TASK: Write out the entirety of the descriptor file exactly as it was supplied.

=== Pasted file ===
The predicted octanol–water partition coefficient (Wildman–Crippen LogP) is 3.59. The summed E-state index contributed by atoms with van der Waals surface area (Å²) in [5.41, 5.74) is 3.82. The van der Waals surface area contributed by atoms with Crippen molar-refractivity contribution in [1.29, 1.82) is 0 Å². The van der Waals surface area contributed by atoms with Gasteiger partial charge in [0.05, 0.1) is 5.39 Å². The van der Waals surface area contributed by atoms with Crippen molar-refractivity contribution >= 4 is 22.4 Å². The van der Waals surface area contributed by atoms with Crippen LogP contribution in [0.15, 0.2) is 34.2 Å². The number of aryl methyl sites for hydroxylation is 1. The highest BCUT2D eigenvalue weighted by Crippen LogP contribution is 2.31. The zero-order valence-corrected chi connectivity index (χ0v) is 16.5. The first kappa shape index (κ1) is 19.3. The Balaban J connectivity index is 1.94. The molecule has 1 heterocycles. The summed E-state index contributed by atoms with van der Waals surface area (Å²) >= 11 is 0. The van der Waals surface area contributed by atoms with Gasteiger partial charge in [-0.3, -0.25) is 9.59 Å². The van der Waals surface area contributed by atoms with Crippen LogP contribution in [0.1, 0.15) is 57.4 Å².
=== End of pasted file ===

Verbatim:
The predicted octanol–water partition coefficient (Wildman–Crippen LogP) is 3.59. The summed E-state index contributed by atoms with van der Waals surface area (Å²) in [5.41, 5.74) is 3.82. The van der Waals surface area contributed by atoms with Crippen molar-refractivity contribution in [1.29, 1.82) is 0 Å². The van der Waals surface area contributed by atoms with Gasteiger partial charge in [0.05, 0.1) is 5.39 Å². The van der Waals surface area contributed by atoms with Crippen molar-refractivity contribution >= 4 is 22.4 Å². The van der Waals surface area contributed by atoms with Crippen LogP contribution in [0.15, 0.2) is 34.2 Å². The number of aryl methyl sites for hydroxylation is 1. The highest BCUT2D eigenvalue weighted by Crippen LogP contribution is 2.31. The zero-order valence-corrected chi connectivity index (χ0v) is 16.5. The first kappa shape index (κ1) is 19.3. The Balaban J connectivity index is 1.94. The molecule has 1 heterocycles. The summed E-state index contributed by atoms with van der Waals surface area (Å²) >= 11 is 0. The van der Waals surface area contributed by atoms with Gasteiger partial charge in [-0.3, -0.25) is 9.59 Å². The van der Waals surface area contributed by atoms with Crippen LogP contribution in [0.1, 0.15) is 57.4 Å².